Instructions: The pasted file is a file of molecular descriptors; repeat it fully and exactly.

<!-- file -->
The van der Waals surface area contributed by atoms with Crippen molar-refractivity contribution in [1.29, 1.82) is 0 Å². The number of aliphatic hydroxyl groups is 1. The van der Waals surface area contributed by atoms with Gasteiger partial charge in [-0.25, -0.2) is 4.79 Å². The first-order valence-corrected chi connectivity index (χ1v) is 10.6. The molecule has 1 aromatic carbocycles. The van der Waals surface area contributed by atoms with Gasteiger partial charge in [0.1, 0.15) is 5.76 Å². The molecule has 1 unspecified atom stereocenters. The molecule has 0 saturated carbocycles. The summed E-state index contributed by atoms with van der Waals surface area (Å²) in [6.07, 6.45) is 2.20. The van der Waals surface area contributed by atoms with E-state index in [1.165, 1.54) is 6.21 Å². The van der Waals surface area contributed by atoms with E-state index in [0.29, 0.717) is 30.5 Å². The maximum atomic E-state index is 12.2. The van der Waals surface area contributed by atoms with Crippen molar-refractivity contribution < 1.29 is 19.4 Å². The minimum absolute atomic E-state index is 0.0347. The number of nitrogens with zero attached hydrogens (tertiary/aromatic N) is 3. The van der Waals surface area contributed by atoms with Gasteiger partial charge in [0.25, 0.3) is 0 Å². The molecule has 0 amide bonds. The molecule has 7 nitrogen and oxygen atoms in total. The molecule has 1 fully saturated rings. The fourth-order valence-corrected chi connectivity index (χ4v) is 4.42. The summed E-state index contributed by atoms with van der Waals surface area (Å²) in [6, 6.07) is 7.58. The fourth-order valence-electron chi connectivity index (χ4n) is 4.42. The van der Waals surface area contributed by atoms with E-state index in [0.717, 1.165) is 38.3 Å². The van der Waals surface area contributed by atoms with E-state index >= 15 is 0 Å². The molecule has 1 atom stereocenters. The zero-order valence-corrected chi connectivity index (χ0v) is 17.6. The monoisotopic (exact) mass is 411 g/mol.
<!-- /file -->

The van der Waals surface area contributed by atoms with Crippen molar-refractivity contribution in [1.29, 1.82) is 0 Å². The number of aliphatic hydroxyl groups is 1. The van der Waals surface area contributed by atoms with Gasteiger partial charge in [-0.25, -0.2) is 4.79 Å². The first-order valence-corrected chi connectivity index (χ1v) is 10.6. The molecule has 1 aromatic carbocycles. The van der Waals surface area contributed by atoms with Gasteiger partial charge in [0.1, 0.15) is 5.76 Å². The molecule has 1 unspecified atom stereocenters. The molecule has 0 saturated carbocycles. The summed E-state index contributed by atoms with van der Waals surface area (Å²) in [6.07, 6.45) is 2.20. The van der Waals surface area contributed by atoms with E-state index in [1.165, 1.54) is 6.21 Å². The van der Waals surface area contributed by atoms with E-state index in [0.29, 0.717) is 30.5 Å². The maximum atomic E-state index is 12.2. The van der Waals surface area contributed by atoms with Crippen molar-refractivity contribution < 1.29 is 19.4 Å². The minimum absolute atomic E-state index is 0.0347. The number of nitrogens with zero attached hydrogens (tertiary/aromatic N) is 3. The van der Waals surface area contributed by atoms with Gasteiger partial charge in [0.25, 0.3) is 0 Å². The molecule has 0 amide bonds. The molecule has 7 nitrogen and oxygen atoms in total. The molecule has 1 fully saturated rings. The fourth-order valence-corrected chi connectivity index (χ4v) is 4.42. The summed E-state index contributed by atoms with van der Waals surface area (Å²) in [6, 6.07) is 7.58. The fourth-order valence-electron chi connectivity index (χ4n) is 4.42. The van der Waals surface area contributed by atoms with E-state index in [0.717, 1.165) is 38.3 Å². The van der Waals surface area contributed by atoms with E-state index >= 15 is 0 Å². The molecule has 1 atom stereocenters. The zero-order valence-corrected chi connectivity index (χ0v) is 17.6. The monoisotopic (exact) mass is 411 g/mol.